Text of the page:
Labour leadership race 1) Long Bailey joins Labour contest as the heir to Corbyn

“Rebecca Long Bailey joined the contest for the Labour leadership last night, claiming to be the standard bearer of Corbynism and promising “to go to war with the political establishment”. The shadow business secretary became the sixth declared candidate to succeed Jeremy Corbyn and the strongest entrant from the party’s left wing. She wrote in the magazine Tribune: “We need a proud socialist to lead the Labour Party, driven by their principles and an unwavering determination to see democratic socialism in our lifetime. For all of these reasons and more, I have decided to stand for election to become the next leader of our party.” Earlier, Ms Long Bailey, 40, had been denounced by Tom Watson, Labour’s former deputy leader, as representing “Corbynism in its purest sense”, but she brushed this aside in her article, insisting: “I don’t just agree with the policies, I’ve spent the last four years writing them. It’s true that one reason we lost the election was that Labour’s campaign lacked a coherent narrative. But this was a failure of campaign strategy, not of our socialist programme.” Ms Long Bailey will vie with Clive Lewis, a shadow Treasury minister, for nominations from MPs on the left. Candidates need the support of 22 MPs or MEPs by next Monday afternoon to stay in the race. Ian Lavery, the party chairman who was thought a possible candidate, said last night that he would not stand and offered Ms Long Bailey his support. “ – The Times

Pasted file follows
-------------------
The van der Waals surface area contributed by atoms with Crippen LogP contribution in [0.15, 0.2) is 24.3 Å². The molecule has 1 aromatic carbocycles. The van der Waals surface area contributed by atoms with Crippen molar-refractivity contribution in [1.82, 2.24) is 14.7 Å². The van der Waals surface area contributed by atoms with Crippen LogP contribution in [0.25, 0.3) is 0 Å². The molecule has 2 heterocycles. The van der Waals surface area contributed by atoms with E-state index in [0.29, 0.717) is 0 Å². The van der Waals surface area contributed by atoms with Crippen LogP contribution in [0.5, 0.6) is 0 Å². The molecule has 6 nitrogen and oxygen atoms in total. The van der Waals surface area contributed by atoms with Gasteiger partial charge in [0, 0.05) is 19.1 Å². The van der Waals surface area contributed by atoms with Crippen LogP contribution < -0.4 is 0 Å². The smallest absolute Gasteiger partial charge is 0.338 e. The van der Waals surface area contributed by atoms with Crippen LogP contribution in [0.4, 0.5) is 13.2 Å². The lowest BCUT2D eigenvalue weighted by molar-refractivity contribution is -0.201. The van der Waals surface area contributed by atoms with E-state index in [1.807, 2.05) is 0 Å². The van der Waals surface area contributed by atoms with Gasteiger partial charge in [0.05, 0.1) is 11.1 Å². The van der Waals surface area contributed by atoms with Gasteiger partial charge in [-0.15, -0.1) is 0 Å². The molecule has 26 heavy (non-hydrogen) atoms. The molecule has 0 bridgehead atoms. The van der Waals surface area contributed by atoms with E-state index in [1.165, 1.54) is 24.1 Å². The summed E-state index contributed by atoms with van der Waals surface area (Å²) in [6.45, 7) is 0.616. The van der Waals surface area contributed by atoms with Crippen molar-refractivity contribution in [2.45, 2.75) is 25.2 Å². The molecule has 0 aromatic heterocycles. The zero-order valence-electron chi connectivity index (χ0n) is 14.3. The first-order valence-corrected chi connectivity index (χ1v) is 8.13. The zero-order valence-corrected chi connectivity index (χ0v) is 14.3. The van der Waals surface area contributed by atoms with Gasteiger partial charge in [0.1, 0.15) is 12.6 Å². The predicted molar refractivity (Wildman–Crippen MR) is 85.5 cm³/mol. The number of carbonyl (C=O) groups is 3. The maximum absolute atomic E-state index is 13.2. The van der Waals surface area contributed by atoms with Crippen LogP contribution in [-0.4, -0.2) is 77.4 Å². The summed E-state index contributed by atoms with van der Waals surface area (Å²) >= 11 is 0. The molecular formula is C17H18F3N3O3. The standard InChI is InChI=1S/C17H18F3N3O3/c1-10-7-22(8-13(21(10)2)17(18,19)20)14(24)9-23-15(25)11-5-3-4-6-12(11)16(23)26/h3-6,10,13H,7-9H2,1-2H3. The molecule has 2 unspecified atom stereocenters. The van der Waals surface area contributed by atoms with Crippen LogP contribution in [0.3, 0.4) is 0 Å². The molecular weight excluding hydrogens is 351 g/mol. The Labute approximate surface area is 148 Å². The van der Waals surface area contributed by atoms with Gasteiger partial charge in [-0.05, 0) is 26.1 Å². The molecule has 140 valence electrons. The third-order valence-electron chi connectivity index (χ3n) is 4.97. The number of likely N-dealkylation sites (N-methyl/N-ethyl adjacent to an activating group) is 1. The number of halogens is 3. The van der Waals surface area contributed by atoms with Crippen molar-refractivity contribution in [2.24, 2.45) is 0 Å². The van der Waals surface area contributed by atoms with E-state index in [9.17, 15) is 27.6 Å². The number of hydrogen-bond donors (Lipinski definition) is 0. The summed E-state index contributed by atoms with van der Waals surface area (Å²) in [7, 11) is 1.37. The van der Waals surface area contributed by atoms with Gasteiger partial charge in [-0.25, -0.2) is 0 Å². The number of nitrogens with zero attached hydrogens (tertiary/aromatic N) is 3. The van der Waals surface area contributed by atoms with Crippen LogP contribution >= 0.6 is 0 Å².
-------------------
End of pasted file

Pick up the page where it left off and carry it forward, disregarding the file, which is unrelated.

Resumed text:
• Labour moderates fear Rebecca Long Bailey has ‘huge advantage’ – Daily Telegraph
  • Murray launches deputy leadership bid – Daily Mirror

Labour leadership race 2) Pay £25 and help choose next Labour leader before Easter

“Labour supporters will be able to vote for Jeremy Corbyn’s successor if they pay £25, the party has announced. Its ruling national executive committee (NEC) yesterday set the fee to become a registered supporter. Applications have to be made during two days next week. The party also announced a three-month timetable for the leadership election, with Mr Corbyn’s successor to be declared on April 4. It means that Mr Corbyn, who last month led Labour to its worst general election performance since 1935, will face Boris Johnson in about a dozen more sessions of prime minister’s questions and respond to Sajid Javid’s first budget. It will also leave his successor with only a month in which to mould Labour in their image before local elections across England. Some moderates fear that the short timespan for becoming a registered supporter — who are not full party members — could hamper efforts to sign up backers of anti-Corbyn candidates, although others believe that they can use the week before the contest opens to drum up interest.” – The Times

  • World’s worst rapist jailed – Daily Mail
  • British teen released on suspended sentence after accused of lying about Cyprus gang rape – Daily Express